As I walked past a small, damaged cottonwood tree, I noticed an iridescent movement. It was a black beetle with numerous glimmering dots, even on its large eyes. It had an oval body, a blunt head and short antennae. This was a metallic wood boring beetle.
Colorado is home to 92 species of metallic wood boring beetles that share the wood boring habit and glittering iridescence, with adults ranging in length from 0.3 to 2.5 inches. Many look similar, so a naturalist needs professional help identifying species. Drs. Boris Kondratief and Don Bright at Colorado State University identified this one as Poecilonota cyanipes—the specific name, cyanipes, means blue-footed (see the photo).
The blue-footed borer is a native to North America and is able to use willows, cottonwoods, aspens and locusts. A number of wood-boring beetle species make pests of themselves by moving into orchards to utilize apple and other fruit trees or invading cities and towns to utilize maples planted for shade.
The blue-footed borer that caught my attention in early July was probably looking for a place to deposit eggs. After emerging through the bark in May and June, adults mate and females lay eggs in crevices or cracks in the bark of their host trees. Eggs hatch in two weeks and young larvae chew into the bark to feed on the phloem layer at the interface of bark and sapwood. Phloem is the soft conducting tissue that transports sugars from leaves to roots, so it is easy to chew and highly nutritional. When larvae grow to later stages, they burrow deeper into the wood to excavate pupal chambers, where they spend the winter. Most species complete their life cycles in one year, but species living in colder environments may require two or even three years.
The larvae of some species are quite large, over an inch long and both wide and deep. I remember having lunch in my back yard and suddenly becoming aware of a rhythmic sound emanating from my woodpile, 30 feet away. Robust flathead wood boring larvae were chomping their way through the wood. They can do considerable damage to a living tree, not only by tunneling through it, but also by providing entrances for bacteria, fungi, and other insects. But because our native wood boring beetles usually attack damaged, sick, senescing, or recently trimmed trees, their damage to healthy forests is typically small.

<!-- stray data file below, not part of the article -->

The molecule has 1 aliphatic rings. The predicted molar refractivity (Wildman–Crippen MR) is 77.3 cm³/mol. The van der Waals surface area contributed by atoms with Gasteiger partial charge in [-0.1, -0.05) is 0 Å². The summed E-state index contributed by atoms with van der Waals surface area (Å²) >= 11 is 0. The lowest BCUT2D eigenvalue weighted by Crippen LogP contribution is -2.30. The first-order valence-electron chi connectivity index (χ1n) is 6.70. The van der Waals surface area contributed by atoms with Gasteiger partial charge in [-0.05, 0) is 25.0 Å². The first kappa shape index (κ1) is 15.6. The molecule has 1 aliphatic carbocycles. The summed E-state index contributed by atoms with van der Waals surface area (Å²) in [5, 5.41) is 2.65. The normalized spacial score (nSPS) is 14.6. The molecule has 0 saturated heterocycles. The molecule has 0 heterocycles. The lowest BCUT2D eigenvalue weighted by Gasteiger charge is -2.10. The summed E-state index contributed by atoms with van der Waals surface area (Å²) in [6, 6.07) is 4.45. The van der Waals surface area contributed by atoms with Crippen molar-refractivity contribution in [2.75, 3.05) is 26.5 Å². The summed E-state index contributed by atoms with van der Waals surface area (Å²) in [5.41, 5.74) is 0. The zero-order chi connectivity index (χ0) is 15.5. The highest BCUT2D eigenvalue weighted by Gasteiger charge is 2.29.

Wood boring beetles in the genus Melanophilaare noteworthy because they must lay their eggs in freshly-burned trees, and for this reason they are called fire-chaser beetles. Species in this genus are known to fly as far as 60 to 100 kilometers to reach a fire, but they do not detect fires by their smoky plumes. Below and between their middle legs is a pair of tiny pits, each containing 70 dome-shaped sensors filled with a liquid that absorbs infrared radiation emanating from fires. The liquid swells as it absorbs infrared radiation, alerting beetles to a fire. Beetles may arrive while the fire is still burning and fire fighters have reported being bitten by metallic boring beetles mistaking them for trees. A beetle that bores through wood can deliver a substantial bite.
Presently, the metallic wood boring beetle uppermost in people’s minds is not any of our native species, but the emerald ash borer, which was accidentally introduced from Asia and eastern Russia via wooden shipping crates sent from Europe to Michigan in 2002. Ash borers have swept across the country, reaching Boulder in 2013. It is estimated that 98,000 ash trees have been planted in Boulder as ornamentals, but none of the ornamental, planted species of ash are native to Colorado. So we have the disconcerting situation of an invading species of wood boring beetles devastating several species of introduced ornamentals.